Thousands of Graphics = Bad Performance

Scott Rossi scott at
Mon Feb 7 14:24:00 CST 2005

>> I just tried a simple test of creating 2000 random rect graphics on a 600 x
>> 500 card, and was able to create and group the graphics in less than 2
>> seconds (a 466 mHz machine).  After increasing the graphic count to 5000,
>> the total time was about 6-1/2 seconds.  So Rev can actually be very fast
>> depending on what you are doing.
>> Because Rev often provides multiple ways of doing a single task, achieving
>> desired results is often a matter of testing several methods.

> Interestingly enough, I recently worked with a C programmer in SF on
> creating a kids 3D application with the 3D engine done completely in RunRev.
> The programmer had already tried to do it in RealBasic and it couldn't
> be done. He doubted RR could do it, but once I showed him the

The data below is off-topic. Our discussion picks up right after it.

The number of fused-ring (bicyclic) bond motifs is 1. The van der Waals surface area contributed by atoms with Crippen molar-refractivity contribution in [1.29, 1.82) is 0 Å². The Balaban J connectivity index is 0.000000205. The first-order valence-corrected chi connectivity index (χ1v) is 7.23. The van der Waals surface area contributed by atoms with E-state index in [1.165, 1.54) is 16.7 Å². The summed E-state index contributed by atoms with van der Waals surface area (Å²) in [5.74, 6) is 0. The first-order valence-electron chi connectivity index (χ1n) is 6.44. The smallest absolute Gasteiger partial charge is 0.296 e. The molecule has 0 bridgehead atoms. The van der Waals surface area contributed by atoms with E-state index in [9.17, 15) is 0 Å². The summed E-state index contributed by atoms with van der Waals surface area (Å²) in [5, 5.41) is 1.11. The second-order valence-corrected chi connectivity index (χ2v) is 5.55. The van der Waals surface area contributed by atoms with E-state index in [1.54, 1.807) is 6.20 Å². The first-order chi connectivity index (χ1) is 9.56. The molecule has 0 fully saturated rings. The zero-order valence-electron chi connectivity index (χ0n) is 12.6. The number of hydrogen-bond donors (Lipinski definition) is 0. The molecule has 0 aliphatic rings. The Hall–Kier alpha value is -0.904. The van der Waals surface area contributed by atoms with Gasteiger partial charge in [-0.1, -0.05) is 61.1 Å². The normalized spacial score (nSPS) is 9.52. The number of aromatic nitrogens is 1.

> multi-polyon draw with set points trick, it worked great! One of the
> cool parts of the trick, is that by inserting a blank line in the points
> of a polygon, you can actually create as many polys as you want. This
> worked out very well for the app. In fact, we were able to create this
> game, with sounds and multiple scaling images, in less than a weeks time.
> It's pretty cool to see RR rendering 3D in realtime using native
> transcript. I'll post the app here when a demo version is available.

That sounds great -- would love to see it.  (Were you referring to Tutti3D
as an example?)

The drawback of course to the above method is that you are working with a
single graphic and cannot address/access portions of the graphic separately.
In Mr. Gutzmann's case, he may have wanted to be able to access all 2000
objects separately, I'm not sure, but again, the bottom line is to note that
Rev often provides multiple methods of accomplishing the same task.  The
tough part can be knowing which one is the best to use in a given situation.


Scott Rossi
Creative Director
Tactile Media, Multimedia & Design
E: scott at

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